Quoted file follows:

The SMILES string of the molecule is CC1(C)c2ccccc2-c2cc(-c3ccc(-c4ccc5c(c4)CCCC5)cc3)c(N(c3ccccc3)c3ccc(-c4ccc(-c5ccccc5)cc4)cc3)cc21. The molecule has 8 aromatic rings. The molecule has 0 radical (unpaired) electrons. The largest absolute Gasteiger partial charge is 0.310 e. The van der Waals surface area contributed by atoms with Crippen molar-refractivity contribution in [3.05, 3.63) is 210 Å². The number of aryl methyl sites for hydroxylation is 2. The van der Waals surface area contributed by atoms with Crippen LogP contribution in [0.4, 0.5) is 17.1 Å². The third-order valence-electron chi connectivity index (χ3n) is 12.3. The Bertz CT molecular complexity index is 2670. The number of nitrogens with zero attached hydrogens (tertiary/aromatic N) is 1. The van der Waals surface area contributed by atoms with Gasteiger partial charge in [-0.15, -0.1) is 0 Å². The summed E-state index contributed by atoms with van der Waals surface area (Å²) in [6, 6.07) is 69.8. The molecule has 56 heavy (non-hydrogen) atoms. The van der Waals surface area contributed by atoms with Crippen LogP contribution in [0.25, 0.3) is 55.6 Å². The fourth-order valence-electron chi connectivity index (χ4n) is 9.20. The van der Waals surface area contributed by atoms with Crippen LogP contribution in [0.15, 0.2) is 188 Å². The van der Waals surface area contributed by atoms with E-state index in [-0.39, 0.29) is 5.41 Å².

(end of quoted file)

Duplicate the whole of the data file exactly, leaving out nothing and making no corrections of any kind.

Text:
The SMILES string of the molecule is CC1(C)c2ccccc2-c2cc(-c3ccc(-c4ccc5c(c4)CCCC5)cc3)c(N(c3ccccc3)c3ccc(-c4ccc(-c5ccccc5)cc4)cc3)cc21. The molecule has 8 aromatic rings. The molecule has 0 radical (unpaired) electrons. The largest absolute Gasteiger partial charge is 0.310 e. The van der Waals surface area contributed by atoms with Crippen molar-refractivity contribution in [3.05, 3.63) is 210 Å². The number of aryl methyl sites for hydroxylation is 2. The van der Waals surface area contributed by atoms with Crippen LogP contribution in [0.4, 0.5) is 17.1 Å². The third-order valence-electron chi connectivity index (χ3n) is 12.3. The Bertz CT molecular complexity index is 2670. The number of nitrogens with zero attached hydrogens (tertiary/aromatic N) is 1. The van der Waals surface area contributed by atoms with Gasteiger partial charge in [-0.15, -0.1) is 0 Å². The summed E-state index contributed by atoms with van der Waals surface area (Å²) in [6, 6.07) is 69.8. The molecule has 56 heavy (non-hydrogen) atoms. The van der Waals surface area contributed by atoms with Crippen LogP contribution in [0.25, 0.3) is 55.6 Å². The fourth-order valence-electron chi connectivity index (χ4n) is 9.20. The van der Waals surface area contributed by atoms with Crippen LogP contribution in [0.15, 0.2) is 188 Å². The van der Waals surface area contributed by atoms with E-state index in [-0.39, 0.29) is 5.41 Å².